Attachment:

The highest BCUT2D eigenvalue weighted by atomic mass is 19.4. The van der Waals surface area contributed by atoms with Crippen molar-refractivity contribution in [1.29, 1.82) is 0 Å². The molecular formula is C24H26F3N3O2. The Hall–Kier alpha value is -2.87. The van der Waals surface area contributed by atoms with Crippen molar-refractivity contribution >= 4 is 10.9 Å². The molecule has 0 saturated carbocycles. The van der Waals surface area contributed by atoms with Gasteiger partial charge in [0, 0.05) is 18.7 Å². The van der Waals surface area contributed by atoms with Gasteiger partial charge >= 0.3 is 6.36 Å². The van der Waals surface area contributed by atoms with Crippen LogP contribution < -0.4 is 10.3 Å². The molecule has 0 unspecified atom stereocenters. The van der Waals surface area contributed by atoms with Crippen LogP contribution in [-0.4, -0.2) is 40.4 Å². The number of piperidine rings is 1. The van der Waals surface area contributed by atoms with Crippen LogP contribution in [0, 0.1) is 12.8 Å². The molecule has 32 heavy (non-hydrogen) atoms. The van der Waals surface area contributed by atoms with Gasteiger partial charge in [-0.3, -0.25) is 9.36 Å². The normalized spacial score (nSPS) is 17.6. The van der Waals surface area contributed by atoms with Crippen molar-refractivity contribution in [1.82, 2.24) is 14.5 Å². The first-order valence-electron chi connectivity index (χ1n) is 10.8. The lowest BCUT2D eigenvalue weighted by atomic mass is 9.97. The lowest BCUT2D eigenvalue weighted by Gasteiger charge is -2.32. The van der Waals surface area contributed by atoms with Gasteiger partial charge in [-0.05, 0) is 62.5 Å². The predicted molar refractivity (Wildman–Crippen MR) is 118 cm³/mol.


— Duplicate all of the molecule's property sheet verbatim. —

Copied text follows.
The highest BCUT2D eigenvalue weighted by atomic mass is 19.4. The van der Waals surface area contributed by atoms with Crippen molar-refractivity contribution in [1.29, 1.82) is 0 Å². The molecular formula is C24H26F3N3O2. The Hall–Kier alpha value is -2.87. The van der Waals surface area contributed by atoms with Crippen molar-refractivity contribution >= 4 is 10.9 Å². The molecule has 0 saturated carbocycles. The van der Waals surface area contributed by atoms with Gasteiger partial charge in [0, 0.05) is 18.7 Å². The van der Waals surface area contributed by atoms with Gasteiger partial charge >= 0.3 is 6.36 Å². The van der Waals surface area contributed by atoms with Crippen LogP contribution < -0.4 is 10.3 Å². The molecule has 0 unspecified atom stereocenters. The van der Waals surface area contributed by atoms with Crippen LogP contribution in [-0.4, -0.2) is 40.4 Å². The number of piperidine rings is 1. The van der Waals surface area contributed by atoms with Crippen LogP contribution in [0, 0.1) is 12.8 Å². The molecule has 32 heavy (non-hydrogen) atoms. The van der Waals surface area contributed by atoms with Gasteiger partial charge in [-0.3, -0.25) is 9.36 Å². The normalized spacial score (nSPS) is 17.6. The van der Waals surface area contributed by atoms with Crippen molar-refractivity contribution in [1.82, 2.24) is 14.5 Å². The first-order valence-electron chi connectivity index (χ1n) is 10.8. The lowest BCUT2D eigenvalue weighted by atomic mass is 9.97. The lowest BCUT2D eigenvalue weighted by Gasteiger charge is -2.32. The van der Waals surface area contributed by atoms with Gasteiger partial charge in [-0.05, 0) is 62.5 Å². The predicted molar refractivity (Wildman–Crippen MR) is 118 cm³/mol.